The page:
This state construction created dual socio-economic and political institutions that favoured British settlers to the detriment of local ethnic groups. This system practiced both reward and punishment. The Europeans and their local surrogates captured state institutions of power as a means through which they could not only access resources, but also wage punitive acts against local people who defied them. This settlers’ violence, politics of economic deprivation, forced labour systems and limitation of freedoms sowed seeds of resistance.
Local communities started to organize informally and discreetly. Community social interaction became arenas for political activism. However, due to limitation of different groups to interact freely, resistance took an ethnic model which reinforced ethnic differentiation. Colonizers were happy with this because it enabled polarization of communities, and the divide and rule system.
In their desire to regain lost freedoms and restore their community values, the local communities increased their resistance against the colonial state. The colonial regime responded militarily through the massive detention of locals and a villagisation programme that blocked off the villages. It also instituted minimum institutional and political reform programmes including well-organized schemes locking out those deemed ‘radical elements’ and establishing district-based representation in the Legislative Council. On the economic front, the Swynnerton programme was put into place for minimum agrarian reforms that allowed for land consolidation and the parcelling out of the same to loyalists. This was supposed to produce a pliable local elite with interests identical to those of the British colonizers; and to whom power could be safely handed over. Such a hand-over process would ensure that colonial interests were safeguarded in the post-independence era.
It is in this context that the Legislative Council representatives went to the Lancaster House Conference to negotiate for independence. While the Lancaster Conference was seeking to negotiate the future institutional and political dispensation, it is not lost that a sizeable voice of the Kenyan public was excluded. This exclusion ensured that those who sought the fundamental programme of social, economic and political change i.e. redesigning of the state, were excluded together with their mission.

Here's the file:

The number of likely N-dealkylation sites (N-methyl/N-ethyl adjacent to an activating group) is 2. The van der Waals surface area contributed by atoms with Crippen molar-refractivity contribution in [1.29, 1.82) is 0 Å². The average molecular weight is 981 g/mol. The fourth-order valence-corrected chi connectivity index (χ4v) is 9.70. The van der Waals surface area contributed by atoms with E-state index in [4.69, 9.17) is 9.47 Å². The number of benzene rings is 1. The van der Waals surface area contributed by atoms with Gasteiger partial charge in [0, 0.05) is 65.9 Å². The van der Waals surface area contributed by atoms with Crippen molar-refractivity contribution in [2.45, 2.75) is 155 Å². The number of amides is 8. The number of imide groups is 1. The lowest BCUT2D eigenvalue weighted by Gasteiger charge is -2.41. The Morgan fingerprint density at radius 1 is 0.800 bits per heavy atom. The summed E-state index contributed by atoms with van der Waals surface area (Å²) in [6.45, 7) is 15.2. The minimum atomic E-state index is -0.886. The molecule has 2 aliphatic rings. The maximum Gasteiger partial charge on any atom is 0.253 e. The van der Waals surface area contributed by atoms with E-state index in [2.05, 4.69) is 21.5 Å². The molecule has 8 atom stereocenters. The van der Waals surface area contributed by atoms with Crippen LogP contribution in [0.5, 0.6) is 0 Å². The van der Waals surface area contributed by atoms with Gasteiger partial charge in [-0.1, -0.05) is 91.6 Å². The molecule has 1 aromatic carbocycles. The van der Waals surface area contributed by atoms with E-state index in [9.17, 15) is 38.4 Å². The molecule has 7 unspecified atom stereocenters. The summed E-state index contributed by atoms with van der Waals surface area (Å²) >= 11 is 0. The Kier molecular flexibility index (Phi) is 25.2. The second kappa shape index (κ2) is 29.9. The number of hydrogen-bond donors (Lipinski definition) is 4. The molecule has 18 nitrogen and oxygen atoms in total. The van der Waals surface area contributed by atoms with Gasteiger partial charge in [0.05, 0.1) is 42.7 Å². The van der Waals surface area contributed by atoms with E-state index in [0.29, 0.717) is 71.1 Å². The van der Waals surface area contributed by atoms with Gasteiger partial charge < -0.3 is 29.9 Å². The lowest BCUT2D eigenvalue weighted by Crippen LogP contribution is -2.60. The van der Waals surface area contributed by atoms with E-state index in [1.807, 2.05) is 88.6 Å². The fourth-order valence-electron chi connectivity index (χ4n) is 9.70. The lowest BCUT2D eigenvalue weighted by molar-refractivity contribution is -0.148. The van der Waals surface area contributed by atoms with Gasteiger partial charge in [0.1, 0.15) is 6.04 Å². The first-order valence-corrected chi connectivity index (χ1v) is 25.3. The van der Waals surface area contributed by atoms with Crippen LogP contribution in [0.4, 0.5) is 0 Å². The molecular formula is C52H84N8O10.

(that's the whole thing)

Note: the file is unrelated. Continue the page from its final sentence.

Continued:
For the British colonizers to retain the upper hand in negotiations, they ensured the representatives to Lancaster were given very little time to prepare and consult their people. This had the effect of the representatives and their agenda reflecting the ethnic interests of the delegations rather than national interests, whose independence they had ostensibly gone to negotiate. This way the colonial state was able to reproduce itself and its own position by promoting ethnic politics and propping up its own local loyalists. Due to this structure of negotiations, the colonial state structure remained near intact, except that the actors changed. The methods of marginalizing potential opponents to this system were inherited afresh using constitutional and extra-legal methods. Unlike in the colonial state, exclusion became ethnically defined by an elite.
This contextual analysis gives us vital components in understanding how the colonial state was organized and how it reproduced itself in the form of the post-colonial Kenya state. It also illustrates the ingredients of the resistance against the post-colonial state. Saba Saba is perhaps the single biggest resistance against this state. Its spirit originates from resistance against the colonial state and remains the driving force on the journey to completely dismantle the post-colonial state and its appendages.
Kenya got political independence under the quasi-federal system with a very progressive constitutional order. However, Jomo Kenyatta, Prime Minister turned autocratic President, and his colleagues in the Kenya African National Union (KANU), decided to accept this order but with the determination from the onset to destroy it. They were surrogates of the colonial state. They admired and desired the British colonizers’ lifestyle, wealth and power.
Kenyatta and his group did not only dismantle the quasi-federal system, but also adopted colonial legal instruments and governance practice. With this, the Kenyatta state was able to maintain its grip over Kenyans and fend off any strong opposition. By 1969, Kenyatta and his group completed the centralization and consolidation of power through the Constitution Amendment Act no. 16 of 1969.